To start, choose a relatively neutral word, like “smart,” and have students think of as many synonyms as possible. Next, draw a horizontal line on the whiteboard. Mark the middle of the line and label it with the neutral term. Label the left-most end of the line “Most Negative” and the right-most end “Most Positive.” From there, have students work together to determine where each synonym belongs in relation to one another on the line.

    Teacher tip: I recommend having students write the synonyms on sticky notes so they can easily be moved around as they discuss the various words and their meanings.

    1. Connotations in the Real World

    This is a great activity to get students thinking about how word choice and connotation can reflect an author’s perspective or opinion on a topic. Have students read an informative article or news story, paying close attention to the author’s diction. Have students circle any words that stand out to them as having strong connotative meaning.

    After reading, have students share their observations. See if students can identify the author’s tone and opinion on the topic at hand. This activity is a perfect opportunity to discuss the difference between subjective and objective journalism.

    1. Connotation and Creative Writing Challenge

    This activity helps drive home the idea that words—and the feelings and ideas we associate with them—have the power to change the mood of a paragraph. In this creative writing challenge, give students a setting and basic plot point. For example, You walk into school, and no one is there. Then, have students write for five to ten minutes, carefully selecting their words to help create a certain tone.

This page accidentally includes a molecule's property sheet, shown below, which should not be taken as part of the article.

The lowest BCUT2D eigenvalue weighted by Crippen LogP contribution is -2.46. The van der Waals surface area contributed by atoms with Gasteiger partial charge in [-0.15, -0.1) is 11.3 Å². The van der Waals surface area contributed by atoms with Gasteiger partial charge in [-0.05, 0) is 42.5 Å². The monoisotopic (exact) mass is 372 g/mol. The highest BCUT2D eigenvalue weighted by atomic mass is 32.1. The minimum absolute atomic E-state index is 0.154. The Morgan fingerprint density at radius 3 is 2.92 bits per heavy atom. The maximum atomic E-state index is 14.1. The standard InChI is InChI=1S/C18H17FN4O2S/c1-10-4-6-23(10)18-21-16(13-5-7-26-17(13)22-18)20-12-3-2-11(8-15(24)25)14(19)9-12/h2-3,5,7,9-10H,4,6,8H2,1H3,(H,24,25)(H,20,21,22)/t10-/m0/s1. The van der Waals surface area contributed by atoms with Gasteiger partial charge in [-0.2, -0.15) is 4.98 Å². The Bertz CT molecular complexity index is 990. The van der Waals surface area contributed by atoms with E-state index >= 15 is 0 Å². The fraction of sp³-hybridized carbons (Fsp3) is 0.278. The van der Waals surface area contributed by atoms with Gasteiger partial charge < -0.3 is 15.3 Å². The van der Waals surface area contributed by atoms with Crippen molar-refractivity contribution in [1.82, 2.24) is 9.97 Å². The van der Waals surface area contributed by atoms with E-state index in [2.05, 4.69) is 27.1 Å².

Once time is up, have students share their work with the class. As students read, have their peers pay attention to the word choice and connotation. At the end, students can guess the writer’s intended tone for the story. 

    Ready to put students’ skills to the test? I recommend starting with short stories. Authors like Ray Bradbury and Edgar Allen Poe are a great place to start if you want students to analyze connotation and its impact on elements such as tone, symbolism, and theme of a text. Another favorite to work with is Shirley Jackson’s “The Lottery.”

    A Final Word on Connotation vs. Denotation

     One of the things I love most about teaching connotation and denotation is that there are tons of engaging ways to approach the subject. The best part is that most of the lessons and activities require little planning.

    No matter how you plan to incorporate connotation and denotation into your curriculum, I hope you found this post informative and inspiring. If you have any ideas or activities to add to the list, please share them in a comment below.